Since grad school, I have been continually broke. I barely make rent each month.
Who would have thought with a Master’s degree I’d be a strugglin’? Maybe because there is so much emphasis on STEM and a lean away from the humanities. Maybe because the economy still stinks… you can read Aimee Picchi, Tom Blumer, or Steven D if you don’t want to take my word for how bad the economy is. Or maybe I’m broke because I’m just not working hard enough, or maybe I’m not working the right way, or I won’t suck it up and take a job at McDonald’s—which, by the way, pays the same as what I’m doing right now: teaching writing.
Whatever the case, I still manage to pay rent. I still manage the groceries. My son needed new shoes again the other day, and I wish just for a little bit he would stop growing, but not because I can’t afford the shoes. I bought him the shoes. I’d like him to stay little for just a bit longer. My daughter already has grown up too quickly; she’s staring down college ferociously, like a rabid animal ready to bite my hand, ready to take on the world in her own unique way—and that is exciting to watch too, but, oh man, sometimes, I wish she was still seven when I could push her on the swing and she thought that was the greatest thing in the world.
You would think attempting to figure out how to work the monthly bills every month would put me in a bad mood, but it doesn’t. I remain upbeat and positive, hopeful. Ready to run the metaphorical marathon. I have wisdom in the form of art to impart to the world, and that is vitally important to me.
My novel Wasteland is about enduring hope in the face of tragedy. Banana Sandwich deals with the general insanity of the world. My work in progress is how to reconcile the fallen American Dream with personal grief. The novels are messages to the world, and I am thrilled every time someone picks one up to read. Because it is the message and not the money that is important.
On Mary Laura Philpott’s I Miss You When I Blink blog, Anna Quindlen says, “If you can put the question of money aside—a stretch, I admit—being professionally relevant is seriously overrated.”
If I had been worried about money, after I had been told a million and a half times that Wasteland wasn’t published because the writing lacked a specific audience, if I had been concerned about what people would think of me when I wrote about torture, when I wrote about drugs, worried that my mother would think what I wrote really happened, Wasteland would have never been put up on Amazon. If I had been worried about writing from a woman’s perspective, from a bi-polar schizophrenic, about the don’t ever break the sacred fourth wall, I would have never even begun Banana Sandwich.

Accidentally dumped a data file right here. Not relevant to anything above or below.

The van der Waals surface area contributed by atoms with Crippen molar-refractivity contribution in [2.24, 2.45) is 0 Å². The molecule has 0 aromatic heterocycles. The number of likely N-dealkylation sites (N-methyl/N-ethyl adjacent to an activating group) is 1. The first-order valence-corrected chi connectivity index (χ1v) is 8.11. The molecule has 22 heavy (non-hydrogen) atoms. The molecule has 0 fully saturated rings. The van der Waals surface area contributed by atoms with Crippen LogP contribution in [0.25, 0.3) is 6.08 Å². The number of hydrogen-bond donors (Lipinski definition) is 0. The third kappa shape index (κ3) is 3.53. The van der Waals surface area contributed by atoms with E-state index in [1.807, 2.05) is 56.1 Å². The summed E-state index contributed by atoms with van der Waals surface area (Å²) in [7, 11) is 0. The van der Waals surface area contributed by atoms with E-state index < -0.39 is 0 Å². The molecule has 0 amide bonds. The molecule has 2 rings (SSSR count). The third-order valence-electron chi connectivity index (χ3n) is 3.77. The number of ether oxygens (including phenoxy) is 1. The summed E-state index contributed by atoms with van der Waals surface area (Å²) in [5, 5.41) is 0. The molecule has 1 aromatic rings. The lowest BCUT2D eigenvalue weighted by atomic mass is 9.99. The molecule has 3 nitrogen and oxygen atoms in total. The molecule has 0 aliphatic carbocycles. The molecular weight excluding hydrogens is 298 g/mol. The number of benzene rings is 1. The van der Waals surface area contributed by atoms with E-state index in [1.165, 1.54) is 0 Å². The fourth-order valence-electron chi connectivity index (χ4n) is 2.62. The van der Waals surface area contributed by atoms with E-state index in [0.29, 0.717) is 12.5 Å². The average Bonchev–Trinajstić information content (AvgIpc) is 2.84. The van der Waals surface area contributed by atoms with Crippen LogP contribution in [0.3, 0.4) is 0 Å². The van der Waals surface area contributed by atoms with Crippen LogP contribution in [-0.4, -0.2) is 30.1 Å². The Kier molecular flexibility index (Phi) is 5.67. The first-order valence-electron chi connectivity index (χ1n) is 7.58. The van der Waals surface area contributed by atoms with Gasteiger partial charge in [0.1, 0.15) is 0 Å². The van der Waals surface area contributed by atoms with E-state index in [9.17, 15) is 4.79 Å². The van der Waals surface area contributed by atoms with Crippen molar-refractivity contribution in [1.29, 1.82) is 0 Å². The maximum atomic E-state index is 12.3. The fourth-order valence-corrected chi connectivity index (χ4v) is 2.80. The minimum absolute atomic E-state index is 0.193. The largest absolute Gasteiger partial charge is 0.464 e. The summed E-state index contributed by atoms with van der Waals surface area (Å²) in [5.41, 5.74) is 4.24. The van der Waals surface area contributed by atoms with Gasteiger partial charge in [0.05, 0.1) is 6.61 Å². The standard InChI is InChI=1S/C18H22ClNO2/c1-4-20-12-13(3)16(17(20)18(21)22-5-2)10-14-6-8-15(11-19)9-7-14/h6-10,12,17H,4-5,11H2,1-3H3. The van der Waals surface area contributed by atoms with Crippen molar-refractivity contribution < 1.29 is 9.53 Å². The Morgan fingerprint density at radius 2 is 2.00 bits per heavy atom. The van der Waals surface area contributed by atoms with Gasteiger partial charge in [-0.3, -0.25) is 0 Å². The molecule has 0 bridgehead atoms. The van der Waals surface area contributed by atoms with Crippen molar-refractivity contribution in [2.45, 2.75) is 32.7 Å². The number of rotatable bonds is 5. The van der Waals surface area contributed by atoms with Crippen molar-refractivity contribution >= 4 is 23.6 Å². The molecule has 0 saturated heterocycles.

And last night, someone bought another book. Someone took a chance on the message and the art I’ve been seriously trying to communicate to the public for the past three years plus. Being told you can’t do something, that you are not good enough, being told you aren’t capable is not a good enough of an excuse to quit.
“Being professionally relevant seems to consist largely of being written about by people who don’t understand what you’re doing,” says Quindlen.
Sometimes I will have a student who comes through my classroom with a passion for a certain career path that has been told not to pursue that particular dream because that dream, that spark of an idea, is not paycheck worthy. And maybe I’m giving out bad advice, but the conversation they have with their spouses, friends, parents is a familiar one. So long ago I came to my own parents after my first semester of college in 1991 and said I wanted to switch majors from comprehensive secondary science education to English. They looked at me like I was crazy back then, said there was no money in that field, and besides, what was I thinking, Bowling Green State University placed me in developmental writing, I wasn’t even good enough to get into regular college English.
If I had had a backbone when I was eighteen, my career in the arts would have looked severely different than it does now. But I was written off by people who didn’t understand what I was trying to do. They were well-meaning, trying to help, but the best advice I ever got in grad school was from Dr. Jason Baskin: “No one has to give you permission to write a paper. Write the paper you want.”
And Quindlen says, “I think if you can look at your own work and say to yourself, self, that is good work, you’re on the right track.”
So go after what you love. Be passionate about life. Live dangerously. You can only be what you allow yourself to do.